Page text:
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The film actor Brad Pitt has been personally involved in helping rebuild the city of New Orleans after it was devastated by Hurricane Katrina in 2005. As one who has always been interested in architecture, Pitt created a rebuilding project and donated $5 million of his own money to get it started. With the help of some architectural firms, he produced a wide variety of ecologically friendly homes and flood-proof designs. The website (http://www.makeitrightnola.org) asks businesses, religious groups, and individuals to provide grants and donations for house projects.
Pitt says the primary goal of his work is to replace homes, although many officials and politicians wonder whether it is a good idea to rebuild these houses in area that is likely to be flooded again.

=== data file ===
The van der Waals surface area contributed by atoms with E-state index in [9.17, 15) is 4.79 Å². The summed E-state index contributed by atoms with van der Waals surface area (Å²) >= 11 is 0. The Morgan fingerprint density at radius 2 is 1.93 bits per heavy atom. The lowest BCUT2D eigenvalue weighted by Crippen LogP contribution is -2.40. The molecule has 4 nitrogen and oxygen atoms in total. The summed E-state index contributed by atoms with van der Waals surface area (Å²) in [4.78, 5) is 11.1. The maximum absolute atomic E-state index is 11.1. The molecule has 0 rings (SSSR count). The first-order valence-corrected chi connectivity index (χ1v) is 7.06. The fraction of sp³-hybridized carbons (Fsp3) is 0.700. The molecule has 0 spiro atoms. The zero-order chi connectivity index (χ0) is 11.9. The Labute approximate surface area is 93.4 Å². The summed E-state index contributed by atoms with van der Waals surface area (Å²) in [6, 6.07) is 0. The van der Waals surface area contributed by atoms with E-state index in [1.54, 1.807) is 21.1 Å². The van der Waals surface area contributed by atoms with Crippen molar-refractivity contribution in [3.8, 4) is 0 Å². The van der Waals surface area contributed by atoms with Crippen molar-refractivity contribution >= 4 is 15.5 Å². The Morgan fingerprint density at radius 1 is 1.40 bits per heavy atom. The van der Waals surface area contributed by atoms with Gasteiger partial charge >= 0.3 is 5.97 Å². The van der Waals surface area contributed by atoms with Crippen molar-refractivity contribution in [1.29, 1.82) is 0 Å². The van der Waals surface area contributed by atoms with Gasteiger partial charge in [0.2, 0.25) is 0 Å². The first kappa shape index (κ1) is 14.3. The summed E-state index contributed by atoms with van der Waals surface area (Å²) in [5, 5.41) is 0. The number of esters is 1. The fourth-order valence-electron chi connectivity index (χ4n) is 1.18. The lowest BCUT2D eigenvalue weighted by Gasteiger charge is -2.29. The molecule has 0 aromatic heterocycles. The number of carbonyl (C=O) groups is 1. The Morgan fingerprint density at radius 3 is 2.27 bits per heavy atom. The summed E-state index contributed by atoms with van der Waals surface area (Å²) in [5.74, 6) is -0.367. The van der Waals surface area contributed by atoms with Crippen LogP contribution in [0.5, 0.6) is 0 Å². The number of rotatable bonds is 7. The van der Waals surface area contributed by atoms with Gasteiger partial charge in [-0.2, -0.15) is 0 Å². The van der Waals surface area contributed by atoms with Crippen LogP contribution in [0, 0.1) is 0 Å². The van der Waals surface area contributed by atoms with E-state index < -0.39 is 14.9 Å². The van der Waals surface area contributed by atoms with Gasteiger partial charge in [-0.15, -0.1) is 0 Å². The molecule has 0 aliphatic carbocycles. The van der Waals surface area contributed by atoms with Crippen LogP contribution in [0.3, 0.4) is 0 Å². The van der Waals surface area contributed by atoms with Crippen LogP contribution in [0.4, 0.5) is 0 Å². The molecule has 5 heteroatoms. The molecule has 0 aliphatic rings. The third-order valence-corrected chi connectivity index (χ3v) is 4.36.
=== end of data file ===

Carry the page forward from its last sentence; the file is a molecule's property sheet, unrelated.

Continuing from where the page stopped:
To publicize his cause, Pitt had 150 huge pink Monopoly-shaped houses built around the Lower Ninth Ward. The pink blocks, which he described as a work of art, emphasize the needs of the ward and his ideas for redesign.
Pitt said at the time that rebuilding the Lower Ninth Ward was a bigger priority than his movie career, a project he was going to see through to the end.